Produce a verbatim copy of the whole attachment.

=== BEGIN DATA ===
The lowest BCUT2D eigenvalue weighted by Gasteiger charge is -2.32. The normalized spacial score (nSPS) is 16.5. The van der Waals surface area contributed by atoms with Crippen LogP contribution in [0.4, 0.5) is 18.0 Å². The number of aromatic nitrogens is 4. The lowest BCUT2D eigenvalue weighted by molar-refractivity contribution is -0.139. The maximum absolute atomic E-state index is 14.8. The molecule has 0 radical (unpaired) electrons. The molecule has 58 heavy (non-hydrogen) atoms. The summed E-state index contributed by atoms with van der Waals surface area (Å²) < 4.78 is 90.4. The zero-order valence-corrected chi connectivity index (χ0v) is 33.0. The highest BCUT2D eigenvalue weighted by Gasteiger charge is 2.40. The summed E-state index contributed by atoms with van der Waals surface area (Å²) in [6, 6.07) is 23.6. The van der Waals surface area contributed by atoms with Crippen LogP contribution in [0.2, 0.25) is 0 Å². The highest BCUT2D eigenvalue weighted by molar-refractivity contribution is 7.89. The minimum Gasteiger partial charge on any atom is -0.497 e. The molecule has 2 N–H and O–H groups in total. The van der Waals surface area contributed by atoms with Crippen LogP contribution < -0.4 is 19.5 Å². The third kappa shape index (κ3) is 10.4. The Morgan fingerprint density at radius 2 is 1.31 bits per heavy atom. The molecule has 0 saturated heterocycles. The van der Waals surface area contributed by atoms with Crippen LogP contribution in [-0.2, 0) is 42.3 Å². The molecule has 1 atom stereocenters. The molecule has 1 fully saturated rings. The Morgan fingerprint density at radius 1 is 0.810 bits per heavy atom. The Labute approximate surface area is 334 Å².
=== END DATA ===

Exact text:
The lowest BCUT2D eigenvalue weighted by Gasteiger charge is -2.32. The normalized spacial score (nSPS) is 16.5. The van der Waals surface area contributed by atoms with Crippen LogP contribution in [0.4, 0.5) is 18.0 Å². The number of aromatic nitrogens is 4. The lowest BCUT2D eigenvalue weighted by molar-refractivity contribution is -0.139. The maximum absolute atomic E-state index is 14.8. The molecule has 0 radical (unpaired) electrons. The molecule has 58 heavy (non-hydrogen) atoms. The summed E-state index contributed by atoms with van der Waals surface area (Å²) < 4.78 is 90.4. The zero-order valence-corrected chi connectivity index (χ0v) is 33.0. The highest BCUT2D eigenvalue weighted by Gasteiger charge is 2.40. The summed E-state index contributed by atoms with van der Waals surface area (Å²) in [6, 6.07) is 23.6. The van der Waals surface area contributed by atoms with Crippen LogP contribution in [0.2, 0.25) is 0 Å². The highest BCUT2D eigenvalue weighted by molar-refractivity contribution is 7.89. The minimum Gasteiger partial charge on any atom is -0.497 e. The molecule has 2 N–H and O–H groups in total. The van der Waals surface area contributed by atoms with Crippen LogP contribution < -0.4 is 19.5 Å². The third kappa shape index (κ3) is 10.4. The Morgan fingerprint density at radius 2 is 1.31 bits per heavy atom. The molecule has 0 saturated heterocycles. The van der Waals surface area contributed by atoms with Crippen LogP contribution in [-0.2, 0) is 42.3 Å². The molecule has 1 atom stereocenters. The molecule has 1 fully saturated rings. The Morgan fingerprint density at radius 1 is 0.810 bits per heavy atom. The Labute approximate surface area is 334 Å².